You may have heard the term “carbon sequestration.” In its basic terms, it refers to keeping and returning carbon to the soil. Since carbon is an element, how and why should this be done?
One main reason is carbon dioxide is a greenhouse gas, and increasing amounts contribute to climate change. Agricultural practices can store carbon in the soil, and now carbon markets are creating incentives for farmers to consider changing some of their field management techniques to do so.
Carbon markets were the leading topic for the 2021 Sustainable Agronomy Conference, held on Tuesdays through August 24, 2021, and now available for streaming.
Carbon storage in soil has both environmental and economic benefits. Plants pull carbon dioxide from the air and metabolize it into roots, shoots, leaves and fruits or vegetables. When plants metabolize carbon dioxide into sugars and other building blocks, they become “organic matter.”
By pulling carbon dioxide out of the air, plants reduce the amount of this greenhouse gas in the atmosphere. While living, plants send out organic matter into the soil, where it is stored. If a plant is grown for crop production, the way farmers manage tillage, harvest and crop residue can have a great impact on the amount of carbon stored in the soil.
It may not be possible for all farmers to reduce tillage or to grow crops that create more organic matter. But they can implement new practices that will change their impact on carbon use and storage. That’s where carbon markets come in.
The concept is simple. Farmers who implement new practices can enter carbon market programs. By providing proof of their practices (that’s the hard part), they can earn carbon credits.
Then, other companies, such as a manufacturer, can buy these credits to offset their carbon imprint. It’s a new source of potential revenue for farmers.
Jamie Ridgely was one of the presenters at the Being Informed, Realistic, and Data-driven with Carbon Markets session that ran on July 20. Ridgely, who works at Truterra, LLC, is at the forefront of managing carbon markets.
“The real work we are doing is about creating sustainable change in production agriculture to more regenerative systems,” says Ridgely. “The carbon market provides an additional incentive.”
At the forefront of this effort will be certified crop advisers and agronomists. They will be consulting with growers on what they need to do to participate in this potential revenue source.
“Agronomists, crop advisers and forward-thinking farmers are the key, not the hype about the markets,” says Ridgely.
Advisers need to look at how farmers can transition into the new system in a realistic way that enhances their productivity. “We are looking at going from very low levels of adaptation to very high levels. And we need to make the scaling of this system sustainable and beneficial for the grower.”
A current hurdle to getting more farmers into the carbon markets is the lack of information they can trust. Again, crop advisers will be crucial to the success of these programs.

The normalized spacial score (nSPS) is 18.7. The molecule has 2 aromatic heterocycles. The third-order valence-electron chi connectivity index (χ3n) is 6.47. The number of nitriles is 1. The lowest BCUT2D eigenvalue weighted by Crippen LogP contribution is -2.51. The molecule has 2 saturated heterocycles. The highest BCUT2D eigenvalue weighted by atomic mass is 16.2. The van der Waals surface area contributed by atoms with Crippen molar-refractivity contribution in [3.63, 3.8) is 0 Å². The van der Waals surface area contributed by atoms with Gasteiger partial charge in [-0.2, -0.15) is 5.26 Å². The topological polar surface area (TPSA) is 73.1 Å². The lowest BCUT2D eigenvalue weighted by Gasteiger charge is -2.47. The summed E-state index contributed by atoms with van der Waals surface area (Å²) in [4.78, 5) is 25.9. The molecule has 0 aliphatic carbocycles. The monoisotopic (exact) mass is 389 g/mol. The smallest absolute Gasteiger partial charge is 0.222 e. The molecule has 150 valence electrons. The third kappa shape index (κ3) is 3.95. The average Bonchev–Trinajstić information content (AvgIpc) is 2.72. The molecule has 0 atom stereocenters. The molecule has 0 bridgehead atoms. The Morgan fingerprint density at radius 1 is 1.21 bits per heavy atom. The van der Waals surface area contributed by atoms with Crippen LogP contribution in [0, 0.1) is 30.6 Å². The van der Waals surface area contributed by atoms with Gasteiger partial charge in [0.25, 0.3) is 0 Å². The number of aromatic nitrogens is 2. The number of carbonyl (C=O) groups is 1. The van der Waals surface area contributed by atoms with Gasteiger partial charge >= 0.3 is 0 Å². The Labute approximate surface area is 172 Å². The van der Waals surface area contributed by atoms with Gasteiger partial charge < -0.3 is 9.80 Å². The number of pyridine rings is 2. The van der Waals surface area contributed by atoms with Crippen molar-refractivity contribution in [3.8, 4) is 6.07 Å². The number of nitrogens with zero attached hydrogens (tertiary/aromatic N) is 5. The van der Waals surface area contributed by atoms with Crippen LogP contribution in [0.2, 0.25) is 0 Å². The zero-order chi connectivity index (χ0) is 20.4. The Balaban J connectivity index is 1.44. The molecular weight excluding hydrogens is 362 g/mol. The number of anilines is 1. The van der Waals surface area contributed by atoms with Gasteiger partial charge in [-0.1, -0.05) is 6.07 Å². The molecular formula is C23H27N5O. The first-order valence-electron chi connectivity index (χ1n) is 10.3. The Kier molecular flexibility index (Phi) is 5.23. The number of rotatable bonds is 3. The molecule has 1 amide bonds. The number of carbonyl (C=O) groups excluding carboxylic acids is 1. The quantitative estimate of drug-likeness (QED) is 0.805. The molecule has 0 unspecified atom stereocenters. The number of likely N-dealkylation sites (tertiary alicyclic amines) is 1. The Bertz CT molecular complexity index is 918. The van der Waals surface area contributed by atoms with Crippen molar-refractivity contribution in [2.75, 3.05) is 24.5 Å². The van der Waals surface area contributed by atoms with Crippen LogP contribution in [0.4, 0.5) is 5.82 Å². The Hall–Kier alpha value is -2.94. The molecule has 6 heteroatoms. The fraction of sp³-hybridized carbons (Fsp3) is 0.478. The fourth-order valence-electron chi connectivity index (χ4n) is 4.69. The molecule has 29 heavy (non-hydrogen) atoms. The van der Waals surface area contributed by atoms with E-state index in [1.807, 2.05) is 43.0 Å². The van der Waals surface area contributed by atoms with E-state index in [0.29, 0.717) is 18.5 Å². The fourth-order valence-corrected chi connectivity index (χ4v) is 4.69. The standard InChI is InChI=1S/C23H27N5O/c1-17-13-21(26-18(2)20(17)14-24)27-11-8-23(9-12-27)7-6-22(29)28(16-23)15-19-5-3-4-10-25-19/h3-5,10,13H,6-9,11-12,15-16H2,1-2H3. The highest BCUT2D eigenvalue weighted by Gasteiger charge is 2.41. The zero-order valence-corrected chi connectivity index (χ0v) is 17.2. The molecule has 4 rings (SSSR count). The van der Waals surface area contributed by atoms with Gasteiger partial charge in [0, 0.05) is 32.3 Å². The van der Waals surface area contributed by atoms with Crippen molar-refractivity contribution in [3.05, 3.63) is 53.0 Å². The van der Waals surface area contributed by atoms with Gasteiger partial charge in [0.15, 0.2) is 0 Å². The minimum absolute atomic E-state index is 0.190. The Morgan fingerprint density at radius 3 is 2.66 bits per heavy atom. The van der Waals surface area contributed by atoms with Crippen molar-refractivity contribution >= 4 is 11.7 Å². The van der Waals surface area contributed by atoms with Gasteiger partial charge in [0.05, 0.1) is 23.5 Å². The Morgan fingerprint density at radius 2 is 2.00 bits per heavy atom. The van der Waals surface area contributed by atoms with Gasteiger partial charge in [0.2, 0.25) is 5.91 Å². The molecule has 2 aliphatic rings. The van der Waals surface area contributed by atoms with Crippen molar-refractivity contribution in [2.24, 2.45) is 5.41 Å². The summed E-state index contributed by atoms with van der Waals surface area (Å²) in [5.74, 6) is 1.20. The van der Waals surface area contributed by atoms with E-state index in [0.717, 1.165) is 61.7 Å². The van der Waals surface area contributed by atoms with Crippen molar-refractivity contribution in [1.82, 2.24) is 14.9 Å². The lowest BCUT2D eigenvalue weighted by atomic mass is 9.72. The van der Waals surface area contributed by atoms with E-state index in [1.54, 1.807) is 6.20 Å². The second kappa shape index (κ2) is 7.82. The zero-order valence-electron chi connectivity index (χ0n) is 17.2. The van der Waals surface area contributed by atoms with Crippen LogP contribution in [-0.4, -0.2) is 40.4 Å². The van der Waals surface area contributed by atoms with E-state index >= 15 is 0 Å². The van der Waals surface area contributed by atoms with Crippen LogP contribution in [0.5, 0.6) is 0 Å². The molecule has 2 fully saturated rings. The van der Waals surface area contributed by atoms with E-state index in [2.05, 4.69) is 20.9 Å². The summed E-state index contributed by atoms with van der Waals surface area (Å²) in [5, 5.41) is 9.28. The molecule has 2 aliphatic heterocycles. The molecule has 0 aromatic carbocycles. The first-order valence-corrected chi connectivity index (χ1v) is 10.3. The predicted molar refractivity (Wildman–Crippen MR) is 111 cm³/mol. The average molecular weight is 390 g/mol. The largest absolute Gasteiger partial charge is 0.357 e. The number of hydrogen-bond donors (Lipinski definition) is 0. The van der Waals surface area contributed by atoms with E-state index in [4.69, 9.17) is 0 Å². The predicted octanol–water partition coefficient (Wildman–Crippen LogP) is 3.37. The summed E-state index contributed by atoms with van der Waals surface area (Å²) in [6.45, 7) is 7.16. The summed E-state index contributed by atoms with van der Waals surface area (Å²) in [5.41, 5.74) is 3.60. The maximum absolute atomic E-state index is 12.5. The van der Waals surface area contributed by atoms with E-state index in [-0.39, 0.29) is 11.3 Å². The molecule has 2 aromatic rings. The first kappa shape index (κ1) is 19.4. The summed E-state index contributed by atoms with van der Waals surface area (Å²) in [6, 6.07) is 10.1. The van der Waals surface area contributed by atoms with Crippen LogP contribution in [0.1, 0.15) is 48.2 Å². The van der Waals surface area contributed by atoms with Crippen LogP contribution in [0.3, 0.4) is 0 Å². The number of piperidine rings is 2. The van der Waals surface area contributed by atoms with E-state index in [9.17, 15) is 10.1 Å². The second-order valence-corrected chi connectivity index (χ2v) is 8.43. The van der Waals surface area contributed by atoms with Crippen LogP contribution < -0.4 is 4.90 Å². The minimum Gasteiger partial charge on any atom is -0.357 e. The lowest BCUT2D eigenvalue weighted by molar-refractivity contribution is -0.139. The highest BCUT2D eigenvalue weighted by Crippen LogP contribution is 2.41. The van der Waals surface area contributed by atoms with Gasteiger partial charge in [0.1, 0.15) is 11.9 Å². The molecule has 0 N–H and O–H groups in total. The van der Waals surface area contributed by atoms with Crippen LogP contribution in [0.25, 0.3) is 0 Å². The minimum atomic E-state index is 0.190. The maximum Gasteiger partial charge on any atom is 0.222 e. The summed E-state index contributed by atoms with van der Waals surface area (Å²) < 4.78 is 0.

Although the short-term profits of entering the carbon market may be small, Ridgely says there is another message for the farmer. “Managing for soil health and moving to more regenerative practices leads to better productivity too.” In addition, the value of the carbon credits will grow over time.
Not only do farmers need to implement new practices, but they also need to collect and validate a lot more data to enter the carbon marketplace. Regrow is an agri-food tech company whose mission is to “unlock potential of regenerative ag by enabling appropriate value of ecosystems,” says William Salas, chief strategy officer.
Regrow provides a Monitoring, Reporting and Verification program for farmers. “The goal is to make entering carbon markets as easy as possible and to collect scientifically verifiable data,” says Salas. “This system adds transparency and credibility to the marketplace.”
“The data burdens can be quite high,” says Salas. Regrow has built a platform that can speak to all the grower platforms currently in use. They’ve invested time and energy into databases full of rigorous measurements of carbon stock in farm soil. They’ve gone back to data from the 1980s and 1990s to create and verify their models.
“Currently, using satellite images, we can verify the actual practices being used in the field,” says Salas. “We can determine when the farmer plants, what types of crops they are growing and other farm management practices. We don’t need to have people go and check on each farm in person—it can all be done remotely. This saves time and money and ensures the market that the farmer is continuing to implement the practices in their contracts—again, creating transparency.”
The Sustainable Agronomy Conference is hosted by the American Society of Agronomy. For more information, visit www.agronomy.org/meetings/sustainable-agronomy. — American Society of Agronomy, Soil Science Society of America, Crop Science Society of America